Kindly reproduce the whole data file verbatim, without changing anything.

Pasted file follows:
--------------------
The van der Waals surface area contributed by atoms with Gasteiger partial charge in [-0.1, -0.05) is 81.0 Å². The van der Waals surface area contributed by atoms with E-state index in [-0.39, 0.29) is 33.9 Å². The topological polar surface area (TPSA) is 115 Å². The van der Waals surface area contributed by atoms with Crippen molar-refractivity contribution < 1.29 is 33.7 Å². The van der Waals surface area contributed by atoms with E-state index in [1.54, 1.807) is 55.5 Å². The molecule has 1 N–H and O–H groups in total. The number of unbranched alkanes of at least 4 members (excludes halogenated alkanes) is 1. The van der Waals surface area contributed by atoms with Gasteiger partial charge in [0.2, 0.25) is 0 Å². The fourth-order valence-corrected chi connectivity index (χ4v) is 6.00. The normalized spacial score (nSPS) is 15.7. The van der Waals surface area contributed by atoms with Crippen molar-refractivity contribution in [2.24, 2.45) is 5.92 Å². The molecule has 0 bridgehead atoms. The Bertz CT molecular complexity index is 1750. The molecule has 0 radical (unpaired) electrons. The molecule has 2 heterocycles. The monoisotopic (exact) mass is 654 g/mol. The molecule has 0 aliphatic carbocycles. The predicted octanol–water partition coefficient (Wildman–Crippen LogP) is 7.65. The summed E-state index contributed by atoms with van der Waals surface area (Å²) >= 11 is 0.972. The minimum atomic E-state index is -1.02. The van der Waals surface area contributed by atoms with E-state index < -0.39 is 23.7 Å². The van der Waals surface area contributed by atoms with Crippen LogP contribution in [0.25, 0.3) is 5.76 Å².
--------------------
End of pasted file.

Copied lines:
The van der Waals surface area contributed by atoms with Gasteiger partial charge in [-0.1, -0.05) is 81.0 Å². The van der Waals surface area contributed by atoms with E-state index in [-0.39, 0.29) is 33.9 Å². The topological polar surface area (TPSA) is 115 Å². The van der Waals surface area contributed by atoms with Crippen molar-refractivity contribution < 1.29 is 33.7 Å². The van der Waals surface area contributed by atoms with E-state index in [1.54, 1.807) is 55.5 Å². The molecule has 1 N–H and O–H groups in total. The number of unbranched alkanes of at least 4 members (excludes halogenated alkanes) is 1. The van der Waals surface area contributed by atoms with Gasteiger partial charge in [0.2, 0.25) is 0 Å². The fourth-order valence-corrected chi connectivity index (χ4v) is 6.00. The normalized spacial score (nSPS) is 15.7. The van der Waals surface area contributed by atoms with Crippen molar-refractivity contribution in [2.24, 2.45) is 5.92 Å². The molecule has 0 bridgehead atoms. The Bertz CT molecular complexity index is 1750. The molecule has 0 radical (unpaired) electrons. The molecule has 2 heterocycles. The monoisotopic (exact) mass is 654 g/mol. The molecule has 0 aliphatic carbocycles. The predicted octanol–water partition coefficient (Wildman–Crippen LogP) is 7.65. The summed E-state index contributed by atoms with van der Waals surface area (Å²) >= 11 is 0.972. The minimum atomic E-state index is -1.02. The van der Waals surface area contributed by atoms with E-state index < -0.39 is 23.7 Å². The van der Waals surface area contributed by atoms with Crippen LogP contribution in [0.25, 0.3) is 5.76 Å².